Friday, September 3, 2010

Local Drinks - An Imprints Post

This is my second post for's Imprint series which looks at all things memorable. Be it a nostalgic item from childhood or old-school things still revered today, many of these are worth keeping close at heart. We kicked off with breakfasts earlier. Now let's take a look at drinks with local flair...

Longan drink
Singapore is a hot country, and we love our cold drinks. This is a cup of iced longan drink, one that's got goodies added to it - sweet pineapple chunks and attap seeds. Longan is also known as "mata kuching" in Malay. You may also have seen pineapple drinks, grass jelly, lime juice and the like sold alongside this drink.

Anyone remember this mock birds nest drink?
This bird's nest drink used to be very common. It's really just pandan-infused syrup with bits of rough-textured jelly that resembles bird's nest. But it's no less refreshing.

I'm always a little bit alarmed by the amount of food colouring that goes into the drinks
If you saunter into the Geylang Serai area, there are even more varieties of drinks - air katira (a milky drink with buah kembang semangkuk or "pong ta hai"), bandung (rose syrup with milk; some with biji selasih or basil seeds added for crunch), limau kasturi (calamansi lime), barley, jagung (sweetcorn) and even new flavours now like blueberry or strawberry.

Pineapple Pitstop
Our fruit juices can also be quite unusual. We've got starfruit, soursop, papaya, honeydew, lychee, winter melon and even durian (although that's more likely in smoothies). Our lime juice is probably the equivalent of the West's lemonade!

Gogo Beanz
Of course, we have the cheap and nutritious soya bean drink - plant-based protein mean there's no cholesterol. And it's lactose free, a boon to many Asians who are lactose intolerant. Nowadays modern vendors add stuff like tapioca pearls, ginger juice, red beans, and even flavours like green tea to update the drink and give greater variety.

Iced Kopi-O, Coffee Shake and Tea Shake
And where would we be without our kopi and teh? Coffee and tea here come in such mind-boggling variations - hot or cold, with/without milk or sugar? With condensed milk or evaporated milk? Thicker or thinner? More sugar, less sugar? You want it pulled? Teh tarik! With ginger? Teh halia. Ordering terms have truly become a mishmash of Chinese dialects with Malay. Teh O-Peng Kosong. Kopi-C-Siu dai! Knowing how to order your cuppa is essential to kopitiam survival!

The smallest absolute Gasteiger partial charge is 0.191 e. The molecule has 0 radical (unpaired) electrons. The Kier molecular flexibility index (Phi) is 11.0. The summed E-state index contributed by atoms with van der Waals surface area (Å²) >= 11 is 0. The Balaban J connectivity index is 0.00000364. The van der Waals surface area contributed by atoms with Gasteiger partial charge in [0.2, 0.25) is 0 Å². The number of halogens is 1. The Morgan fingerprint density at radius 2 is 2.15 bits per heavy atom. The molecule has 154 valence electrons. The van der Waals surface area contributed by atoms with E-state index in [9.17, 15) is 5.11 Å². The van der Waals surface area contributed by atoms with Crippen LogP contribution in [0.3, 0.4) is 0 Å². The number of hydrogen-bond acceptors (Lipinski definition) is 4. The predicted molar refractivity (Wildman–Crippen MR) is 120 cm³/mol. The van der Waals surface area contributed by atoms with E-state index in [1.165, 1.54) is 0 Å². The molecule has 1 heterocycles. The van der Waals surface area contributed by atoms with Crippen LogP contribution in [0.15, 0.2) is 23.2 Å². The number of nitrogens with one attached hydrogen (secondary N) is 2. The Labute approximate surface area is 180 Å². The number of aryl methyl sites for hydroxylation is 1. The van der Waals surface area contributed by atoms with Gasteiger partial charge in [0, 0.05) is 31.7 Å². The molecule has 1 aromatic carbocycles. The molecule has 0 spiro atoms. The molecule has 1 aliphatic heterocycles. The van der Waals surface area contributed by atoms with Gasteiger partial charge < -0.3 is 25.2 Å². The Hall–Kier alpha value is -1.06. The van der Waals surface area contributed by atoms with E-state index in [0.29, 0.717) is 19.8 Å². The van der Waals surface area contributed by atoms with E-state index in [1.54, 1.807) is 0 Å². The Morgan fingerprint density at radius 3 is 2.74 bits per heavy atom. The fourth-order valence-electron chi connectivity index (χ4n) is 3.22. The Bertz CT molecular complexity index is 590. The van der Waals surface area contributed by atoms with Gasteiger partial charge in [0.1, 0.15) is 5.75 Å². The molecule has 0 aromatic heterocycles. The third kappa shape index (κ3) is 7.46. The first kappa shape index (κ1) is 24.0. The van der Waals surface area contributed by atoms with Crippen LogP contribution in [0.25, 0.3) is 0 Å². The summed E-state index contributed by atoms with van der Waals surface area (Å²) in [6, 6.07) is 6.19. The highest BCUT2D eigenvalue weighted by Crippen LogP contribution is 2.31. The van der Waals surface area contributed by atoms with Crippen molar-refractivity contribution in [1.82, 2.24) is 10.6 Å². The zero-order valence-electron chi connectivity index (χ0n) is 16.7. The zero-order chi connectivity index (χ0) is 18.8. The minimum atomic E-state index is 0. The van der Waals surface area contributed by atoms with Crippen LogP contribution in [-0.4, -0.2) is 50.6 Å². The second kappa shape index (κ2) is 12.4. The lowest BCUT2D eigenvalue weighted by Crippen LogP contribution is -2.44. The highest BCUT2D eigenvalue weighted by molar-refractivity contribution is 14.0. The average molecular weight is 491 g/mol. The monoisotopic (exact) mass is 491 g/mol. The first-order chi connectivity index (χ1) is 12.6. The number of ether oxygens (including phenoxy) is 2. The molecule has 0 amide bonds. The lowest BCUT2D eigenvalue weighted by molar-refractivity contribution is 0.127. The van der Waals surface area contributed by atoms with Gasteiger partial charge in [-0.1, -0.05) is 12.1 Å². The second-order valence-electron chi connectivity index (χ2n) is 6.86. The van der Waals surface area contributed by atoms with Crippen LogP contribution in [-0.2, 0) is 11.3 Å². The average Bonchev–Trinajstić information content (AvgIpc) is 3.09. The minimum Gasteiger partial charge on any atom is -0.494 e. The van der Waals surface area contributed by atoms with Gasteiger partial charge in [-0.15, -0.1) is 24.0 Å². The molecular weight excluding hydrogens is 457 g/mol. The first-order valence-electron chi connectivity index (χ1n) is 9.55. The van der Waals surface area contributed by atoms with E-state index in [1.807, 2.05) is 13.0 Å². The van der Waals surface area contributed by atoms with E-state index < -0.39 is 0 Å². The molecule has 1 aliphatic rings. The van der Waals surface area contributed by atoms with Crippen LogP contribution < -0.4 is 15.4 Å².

1. I know for sure I can't survive without my daily iced cham (teh/kopi mix). :D

  2. The "birds nest" drink were one of my favs as a child ... it was one of the things that would help in persuading me to follow grandma out to the wayangs (which I never took to) ... I loved Bandung too! The ones at the sarabat stalls on Waterloo Street were good, but I liked the one sold by a Chinese vendor by the Farrer Park playing fields ... that had lots of agar agar pieces in them, and somehow went very well with the wonderful Mee Siam may parents would head to Farrer Park for!

  3. Katira seems to be a southern thing as the Ramadan Bazaars label it as a Johor drink. I love the look of the first drink with pineapple cubes, something we don't get here.

    For me, my std order in a kopitiam will be barley with a twist of lime, kopi-o or just herbal tea.

  4. I miss those old school bandung that is made with coconut milk instead of cow's milk.

  5. Oh my god! Where did you find the bird's nest drink cart?? Must be in a museum.... Haven't seen these in ages.

  6. the longgan drink looks so divine on the pictures.. sometimes it just make me wonder.. these drinks are so common yet we don't appreciate it.. until its being feature and get recognition from international reader then we realized how amazing it can be... we just have to better appreciate what we already have :)

    Leon Koh 许涵量
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  7. LFB: Oh, yuen yang is called ice cham in Malaysia? That's interesting.

    Long&WindingRd: Yes, I love the drink with lots of agar agar too! Nowadays dunno where to find...

    Boo: Hmm! I didn't know Air Katira was a Johor drink. Rarely saw it there while growing up.

    Southernoise: Bandung with coconut milk? Wow, that is so far back that even I barely remember it - but does ring a bell. I remember being very young and thinking cow's milk for bandung was not as nice a replacement.

    Shirley: I found it at the Geylang Serai ramadan bazaar, ironically.

    Leon: Thanks! Yes, sometimes we take common things for granted. We should enjoy whatever we have, it is true.

    Ah I left out sugarcane juice! lol

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